workforce. Our travelers on the Euro Star, the essences of trains and Air France will be affected by a series of walk-outs.
Cnn's Jim Bittermann in Paris now looks at what that means for workers on the one side and government on the other.
JIM BITTERMANN, CNN EUROPEAN CORRESPONDENT (voice-over): For decades, French leaders have tried to reform the nation's economy, and while have
had some successes, there have been some spectacular failures as unions especially in the public sector have pushed back against the terms to
change workplace rules.
In this case, the protests against Jacques Chirac's plans in 1995 went on for weeks, brought the country to a halt and contributed to the downfall of
Prime Minister Alain Juppe.
There's been one attempt after another since, and now French President Emmanuel Macron who was elected on a promise to enact reforms and who began
the process shortly after election day is taking on the most difficult one yet, modifying the work rules in the public transportation sector.
For economists like Pascal Perri, it's long overdue, if for no other reason, then France is facing a deadline at the end of the year when
European railway systems must open up the competition, meaning that there could soon be Germany and its high-end trains running on French tracks.
[16:45:00] PASCAL PERRI, ECONOMIST: It's a question of competitiveness of, you know, profitability. So today, the government has decided to play its
BITTERMANN: Perri points out that the French rail system runs at a loss each year and it's currently 50 billion euros in debt. But French railway
workers, some of whom are employed under work rules that go back to World War II and the days of coal fire locomotives are resisting any attempt to
tamper with their pay, pensions or benefits.
What's more, they fear the government as it's done in other sectors is heading towards privatizing the railway system. A system some union
leaders think it should be entirely free.
UNIDENTIFIED MALE (through translator): We want to explain to everyone like medical costs, healthcare costs and education, transportation should
be free in order to have true social equality in France.
BITTERMAN: Even among the other rail unions involved, not everyone would agree with that. But Paul Sey(ph) points out that public employees in
other sectors like the ones he mentioned and others like Air France will go on strike and labor actions could continue well beyond this week.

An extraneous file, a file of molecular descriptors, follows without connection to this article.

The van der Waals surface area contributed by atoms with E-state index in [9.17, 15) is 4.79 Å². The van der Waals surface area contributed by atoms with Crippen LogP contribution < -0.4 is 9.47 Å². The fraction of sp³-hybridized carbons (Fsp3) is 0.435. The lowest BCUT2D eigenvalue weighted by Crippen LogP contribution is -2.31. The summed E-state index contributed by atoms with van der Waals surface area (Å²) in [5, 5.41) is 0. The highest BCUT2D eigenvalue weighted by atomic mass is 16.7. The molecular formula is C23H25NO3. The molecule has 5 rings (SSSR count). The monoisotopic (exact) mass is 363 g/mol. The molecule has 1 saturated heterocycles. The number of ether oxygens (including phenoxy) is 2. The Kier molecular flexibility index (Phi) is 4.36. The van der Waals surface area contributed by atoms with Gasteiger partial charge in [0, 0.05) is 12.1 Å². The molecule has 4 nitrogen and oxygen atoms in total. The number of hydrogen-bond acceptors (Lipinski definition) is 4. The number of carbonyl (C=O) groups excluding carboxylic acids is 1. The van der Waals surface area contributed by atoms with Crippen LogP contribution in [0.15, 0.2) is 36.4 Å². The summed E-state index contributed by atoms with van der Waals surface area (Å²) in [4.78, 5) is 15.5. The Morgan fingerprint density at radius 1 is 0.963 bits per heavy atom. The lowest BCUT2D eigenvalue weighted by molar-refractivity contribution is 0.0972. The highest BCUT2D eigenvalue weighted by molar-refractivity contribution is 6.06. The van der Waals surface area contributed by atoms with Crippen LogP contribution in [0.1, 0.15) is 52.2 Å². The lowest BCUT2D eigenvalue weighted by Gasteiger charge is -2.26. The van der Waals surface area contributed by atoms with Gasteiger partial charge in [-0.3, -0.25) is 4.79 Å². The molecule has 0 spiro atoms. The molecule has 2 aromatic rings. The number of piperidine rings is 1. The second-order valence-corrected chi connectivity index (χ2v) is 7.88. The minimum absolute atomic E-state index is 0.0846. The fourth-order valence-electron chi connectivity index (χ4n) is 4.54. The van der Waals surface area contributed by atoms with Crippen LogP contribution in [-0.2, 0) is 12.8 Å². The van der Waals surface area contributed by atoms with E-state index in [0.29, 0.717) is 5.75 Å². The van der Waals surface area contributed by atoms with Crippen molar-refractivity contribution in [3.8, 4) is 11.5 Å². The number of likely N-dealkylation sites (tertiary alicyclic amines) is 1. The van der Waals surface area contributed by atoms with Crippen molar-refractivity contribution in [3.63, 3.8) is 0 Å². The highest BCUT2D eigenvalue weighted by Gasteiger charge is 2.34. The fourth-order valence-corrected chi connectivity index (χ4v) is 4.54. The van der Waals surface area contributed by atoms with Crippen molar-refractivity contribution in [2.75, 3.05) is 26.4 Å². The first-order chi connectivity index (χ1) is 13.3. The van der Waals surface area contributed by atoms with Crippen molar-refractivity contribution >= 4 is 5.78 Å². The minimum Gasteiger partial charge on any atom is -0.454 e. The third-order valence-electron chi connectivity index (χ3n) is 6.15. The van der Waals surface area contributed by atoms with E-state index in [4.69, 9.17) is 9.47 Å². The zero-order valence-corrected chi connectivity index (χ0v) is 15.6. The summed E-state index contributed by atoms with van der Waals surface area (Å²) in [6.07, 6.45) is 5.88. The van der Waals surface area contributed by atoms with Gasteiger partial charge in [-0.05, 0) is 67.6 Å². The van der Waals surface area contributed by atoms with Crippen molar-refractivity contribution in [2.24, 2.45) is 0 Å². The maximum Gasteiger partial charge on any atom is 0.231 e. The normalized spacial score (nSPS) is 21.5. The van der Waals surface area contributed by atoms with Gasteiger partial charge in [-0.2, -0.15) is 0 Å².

In fact, the leadership of one rail union is calling for train strikes from April through June at a pace of two strike days for every three days of
work. And innovative protest that could infuriate rail use rules that had bedeviled the government.
And so the government and passengers could be in for some trying times ahead. Jim Bittermann, Cnn, Paris.
QUEST: As we continue tonight on QUEST MEANS BUSINESS, a massive data breach that gets shoppers at SAKS, among mobility that put millions of
credit card members into the hands of hackers.
QUEST: Credit card data for millions of SAKS Fifth Avenue shoppers and other stores in the group have been compromised in what cybers are calling
one of the numerous hacks to reach out trade.
Criminals obtained more than 5 million credit and debit card numbers from SAKS to Lord & Taylor. It seems to have planted software in the stores,
cash register system, retailers say it doesn't think online customers were impacted -- lots of relief.
A hundred and twenty five thousand card numbers are already for sale on the dark web yet, but it was carried out by the same hackers that previously
targeted Whole Foods, Chipotle and Trump Hotels.
Alex Holden is with me, founder of Hold Security. A really simple question to this. Is it inevitable this is going to happen. Is there anything that
can be done? I mean, these stores, having seen the Nordstrom hack, having seen all the other retailers hacked, and they still -- this still happens
ALEX HOLDEN, FOUNDER, HOLD SECURITY LLC: But unfortunately, the breaches are still happening everywhere. And hackers are looking for any available
vulnerability to try to exploit these type of systems.
[16:50:00] Unfortunately, this particular case, it's combination of hackers' efforts to and unfortunate lack of vigilance on behalf of the
stores and their IT departments that led to the breach.
QUEST: So what --
Excuse me, what do we need to do to stop these attacks?
HOLDEN: Well, there's already a lot of regulations around at acquiring better security. But unfortunately, the things that are necessary to fix
the problems still lie with the companies, and the companies need to be compelled even more to be forthcoming about the security challenges and fix
the security challenges as they arrive --
QUEST: Right --
HOLDEN: Before the hackers can get to them --
QUEST: OK, right. But help me understand because no CTO, no CEO or CIO willingly has, you know, knowingly holes in the system that can blow up in
their face. So why do you think they are still allowing or not being more vigilant -- they surely can't be doing it deliberately.
HOLDEN: I don't think there's a deliberate difference from people that get misinformed about the state of security. There's insufficient testing of
the security, and at the end of day, the discipline within the company is not there.